Regency Hot Spots: Argyll Rooms

“At the corner of Little Argyll Street formerly stood the Argyll Rooms. The establishment was founded under the auspices of Colonel Greville, a noted sportsman and “man about town” under the Regency, who purchased a large house and turned it into a place of entertainment, as a rival to the Pantheon. The fashionable world worshipped at Colonel Greville’s shrine, and its balls, masquerades, and amateur … Expand

June Calvin: The Jilting of Baron Pelham

Though new to the London marriage mart, Miss Davida Gresham had three marvelous men in her young life. One was the devastatingly attractive Baron Montgomery Pelham, newly jilted by the most beautiful belle of the ton, and seeking to use Davida as an instrument of vengeance. One was the dazzingly handsome, fabulously wealthy Harrison Curzon, bored with experienced mistresses and lusting for an innocent bride. … Expand

Regency Sex Symbols: Lord Palmerston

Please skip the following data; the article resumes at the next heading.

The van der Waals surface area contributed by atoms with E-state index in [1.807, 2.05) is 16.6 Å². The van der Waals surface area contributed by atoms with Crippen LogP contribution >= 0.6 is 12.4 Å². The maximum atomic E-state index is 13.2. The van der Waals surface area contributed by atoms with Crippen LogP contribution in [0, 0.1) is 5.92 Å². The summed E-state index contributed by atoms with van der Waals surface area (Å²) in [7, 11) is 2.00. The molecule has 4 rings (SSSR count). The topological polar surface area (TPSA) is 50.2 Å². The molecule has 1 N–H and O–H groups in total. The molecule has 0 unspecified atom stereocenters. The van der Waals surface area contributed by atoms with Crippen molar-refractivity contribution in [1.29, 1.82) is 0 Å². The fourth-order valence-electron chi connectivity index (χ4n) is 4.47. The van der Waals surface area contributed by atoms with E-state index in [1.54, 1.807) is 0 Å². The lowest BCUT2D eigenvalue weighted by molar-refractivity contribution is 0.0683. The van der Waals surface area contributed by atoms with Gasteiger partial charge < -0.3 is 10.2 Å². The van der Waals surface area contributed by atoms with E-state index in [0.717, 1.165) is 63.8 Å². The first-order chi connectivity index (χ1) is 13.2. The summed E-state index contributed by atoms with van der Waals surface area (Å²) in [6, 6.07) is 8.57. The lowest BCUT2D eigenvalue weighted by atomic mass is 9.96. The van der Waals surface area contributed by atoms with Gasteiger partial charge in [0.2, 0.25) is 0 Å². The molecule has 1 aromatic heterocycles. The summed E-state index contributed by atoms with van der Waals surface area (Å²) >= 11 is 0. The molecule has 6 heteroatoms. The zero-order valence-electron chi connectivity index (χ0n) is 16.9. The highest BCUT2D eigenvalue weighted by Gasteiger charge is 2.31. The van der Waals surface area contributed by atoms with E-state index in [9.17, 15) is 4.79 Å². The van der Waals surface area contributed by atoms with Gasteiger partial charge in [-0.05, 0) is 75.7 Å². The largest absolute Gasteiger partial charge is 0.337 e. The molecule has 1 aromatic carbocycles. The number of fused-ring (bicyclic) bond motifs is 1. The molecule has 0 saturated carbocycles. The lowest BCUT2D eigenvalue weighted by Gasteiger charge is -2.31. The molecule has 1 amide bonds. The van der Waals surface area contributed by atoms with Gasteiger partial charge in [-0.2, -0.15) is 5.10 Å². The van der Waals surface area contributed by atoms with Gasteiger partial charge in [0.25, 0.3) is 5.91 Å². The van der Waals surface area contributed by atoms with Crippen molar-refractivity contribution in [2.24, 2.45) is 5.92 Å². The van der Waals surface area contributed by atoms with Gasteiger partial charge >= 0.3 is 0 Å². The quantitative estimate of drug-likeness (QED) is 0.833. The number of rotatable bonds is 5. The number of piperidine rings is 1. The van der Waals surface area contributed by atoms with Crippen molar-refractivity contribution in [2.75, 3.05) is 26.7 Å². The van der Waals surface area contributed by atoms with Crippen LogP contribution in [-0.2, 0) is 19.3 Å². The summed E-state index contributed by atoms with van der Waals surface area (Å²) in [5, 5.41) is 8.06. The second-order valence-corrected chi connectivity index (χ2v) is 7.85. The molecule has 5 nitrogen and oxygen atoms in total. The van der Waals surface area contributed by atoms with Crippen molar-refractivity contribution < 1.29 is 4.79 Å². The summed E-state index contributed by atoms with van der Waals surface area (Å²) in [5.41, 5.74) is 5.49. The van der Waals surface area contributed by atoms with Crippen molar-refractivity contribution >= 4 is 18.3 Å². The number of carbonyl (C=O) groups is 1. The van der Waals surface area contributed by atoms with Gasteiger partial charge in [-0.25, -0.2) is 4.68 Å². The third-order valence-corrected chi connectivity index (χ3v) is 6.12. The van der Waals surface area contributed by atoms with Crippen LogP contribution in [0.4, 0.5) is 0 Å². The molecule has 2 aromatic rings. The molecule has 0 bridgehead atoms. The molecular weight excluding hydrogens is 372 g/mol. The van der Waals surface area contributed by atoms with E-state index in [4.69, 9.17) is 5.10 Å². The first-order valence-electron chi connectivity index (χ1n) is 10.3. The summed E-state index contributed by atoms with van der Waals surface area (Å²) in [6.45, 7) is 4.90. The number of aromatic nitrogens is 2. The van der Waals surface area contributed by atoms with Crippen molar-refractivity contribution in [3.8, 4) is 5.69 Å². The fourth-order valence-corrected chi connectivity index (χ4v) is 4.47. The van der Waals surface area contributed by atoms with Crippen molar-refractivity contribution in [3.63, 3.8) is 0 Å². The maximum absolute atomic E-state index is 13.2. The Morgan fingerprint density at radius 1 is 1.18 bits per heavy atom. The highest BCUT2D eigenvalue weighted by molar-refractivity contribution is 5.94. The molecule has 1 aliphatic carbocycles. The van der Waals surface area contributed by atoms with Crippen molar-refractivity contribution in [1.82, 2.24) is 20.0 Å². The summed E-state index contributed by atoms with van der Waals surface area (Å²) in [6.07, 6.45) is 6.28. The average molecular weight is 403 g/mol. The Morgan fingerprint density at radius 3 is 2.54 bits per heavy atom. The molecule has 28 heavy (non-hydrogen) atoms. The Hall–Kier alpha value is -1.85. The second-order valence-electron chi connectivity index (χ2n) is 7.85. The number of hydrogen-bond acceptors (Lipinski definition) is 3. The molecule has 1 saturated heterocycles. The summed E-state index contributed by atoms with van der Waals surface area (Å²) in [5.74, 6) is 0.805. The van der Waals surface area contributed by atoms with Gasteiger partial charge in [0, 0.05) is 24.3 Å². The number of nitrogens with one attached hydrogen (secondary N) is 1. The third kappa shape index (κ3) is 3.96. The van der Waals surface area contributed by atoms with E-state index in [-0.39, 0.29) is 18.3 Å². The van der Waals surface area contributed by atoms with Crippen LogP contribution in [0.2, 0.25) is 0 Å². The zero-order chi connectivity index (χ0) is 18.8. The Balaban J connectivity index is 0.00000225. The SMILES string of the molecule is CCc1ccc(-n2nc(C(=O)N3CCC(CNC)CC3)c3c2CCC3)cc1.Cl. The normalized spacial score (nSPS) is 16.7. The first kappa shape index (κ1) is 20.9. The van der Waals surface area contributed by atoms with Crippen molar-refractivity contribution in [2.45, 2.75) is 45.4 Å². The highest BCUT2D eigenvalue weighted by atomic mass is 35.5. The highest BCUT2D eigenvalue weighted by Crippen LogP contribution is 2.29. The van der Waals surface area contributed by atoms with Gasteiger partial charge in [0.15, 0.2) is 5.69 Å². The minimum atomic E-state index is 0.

Henry John Temple (1784-1865), 3rd Viscount Palmerston was best known for his impressive political career.  Having served twice as Prime Minister, and as Foreign Secretary during some of the most brutal conflicts during the Regency era, he began his political career as a Tory and ended as a Liberal. Beyond his political success, he was also a Regency hottie who maintained a scandalous affaire de coeur … Expand

Regency Women of Character: Lady Castlereagh

Amelia Anne Stewart, Marchioness of Londonderry (20 February 1772 – 12 February 1829) was born Amelia Hobart, daughter of the Earl of Buckinghamshire.  After her marriage to Robert Steward, Viscount Castlereagh (and later Marquis of Londonderry) in 1794 she was known most commonly as Emily Stewart, Lady Castlereagh. Marked by several contemporaries to be devoted and quite in love, the marriage produced no children.  Instead, Lady Castlereagh … Expand